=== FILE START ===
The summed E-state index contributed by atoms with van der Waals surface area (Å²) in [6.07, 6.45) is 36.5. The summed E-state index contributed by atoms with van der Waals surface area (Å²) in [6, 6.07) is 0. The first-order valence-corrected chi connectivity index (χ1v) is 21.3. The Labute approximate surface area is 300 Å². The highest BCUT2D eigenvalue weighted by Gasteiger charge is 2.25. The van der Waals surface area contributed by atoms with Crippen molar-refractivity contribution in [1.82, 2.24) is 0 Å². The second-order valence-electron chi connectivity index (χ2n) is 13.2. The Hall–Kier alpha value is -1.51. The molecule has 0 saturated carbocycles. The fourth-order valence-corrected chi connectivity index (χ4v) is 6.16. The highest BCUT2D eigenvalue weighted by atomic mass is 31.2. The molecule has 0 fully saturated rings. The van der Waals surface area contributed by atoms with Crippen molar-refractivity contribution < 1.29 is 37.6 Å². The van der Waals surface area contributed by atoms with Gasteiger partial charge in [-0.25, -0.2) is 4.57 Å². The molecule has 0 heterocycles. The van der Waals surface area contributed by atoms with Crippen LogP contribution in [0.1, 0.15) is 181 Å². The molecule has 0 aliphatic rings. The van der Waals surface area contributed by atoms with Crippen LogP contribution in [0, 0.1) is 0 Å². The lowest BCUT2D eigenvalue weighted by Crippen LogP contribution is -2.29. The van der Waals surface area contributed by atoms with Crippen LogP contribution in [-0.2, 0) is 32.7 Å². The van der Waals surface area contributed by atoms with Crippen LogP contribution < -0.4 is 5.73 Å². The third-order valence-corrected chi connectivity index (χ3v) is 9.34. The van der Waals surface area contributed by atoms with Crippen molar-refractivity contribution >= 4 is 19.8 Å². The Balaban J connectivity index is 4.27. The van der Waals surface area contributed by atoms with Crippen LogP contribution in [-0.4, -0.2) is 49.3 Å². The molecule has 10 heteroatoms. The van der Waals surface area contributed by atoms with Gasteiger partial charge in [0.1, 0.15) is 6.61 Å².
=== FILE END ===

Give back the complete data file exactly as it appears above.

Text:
The summed E-state index contributed by atoms with van der Waals surface area (Å²) in [6.07, 6.45) is 36.5. The summed E-state index contributed by atoms with van der Waals surface area (Å²) in [6, 6.07) is 0. The first-order valence-corrected chi connectivity index (χ1v) is 21.3. The Labute approximate surface area is 300 Å². The highest BCUT2D eigenvalue weighted by Gasteiger charge is 2.25. The van der Waals surface area contributed by atoms with Crippen molar-refractivity contribution in [1.82, 2.24) is 0 Å². The second-order valence-electron chi connectivity index (χ2n) is 13.2. The Hall–Kier alpha value is -1.51. The molecule has 0 saturated carbocycles. The fourth-order valence-corrected chi connectivity index (χ4v) is 6.16. The highest BCUT2D eigenvalue weighted by atomic mass is 31.2. The molecule has 0 fully saturated rings. The van der Waals surface area contributed by atoms with Crippen molar-refractivity contribution < 1.29 is 37.6 Å². The van der Waals surface area contributed by atoms with Gasteiger partial charge in [-0.25, -0.2) is 4.57 Å². The molecule has 0 heterocycles. The van der Waals surface area contributed by atoms with Crippen LogP contribution in [0.1, 0.15) is 181 Å². The molecule has 0 aliphatic rings. The van der Waals surface area contributed by atoms with Crippen LogP contribution in [0, 0.1) is 0 Å². The lowest BCUT2D eigenvalue weighted by Crippen LogP contribution is -2.29. The van der Waals surface area contributed by atoms with Crippen LogP contribution in [-0.2, 0) is 32.7 Å². The van der Waals surface area contributed by atoms with Crippen LogP contribution < -0.4 is 5.73 Å². The third-order valence-corrected chi connectivity index (χ3v) is 9.34. The van der Waals surface area contributed by atoms with Crippen molar-refractivity contribution >= 4 is 19.8 Å². The Balaban J connectivity index is 4.27. The van der Waals surface area contributed by atoms with Crippen LogP contribution in [-0.4, -0.2) is 49.3 Å². The molecule has 10 heteroatoms. The van der Waals surface area contributed by atoms with Gasteiger partial charge in [0.1, 0.15) is 6.61 Å².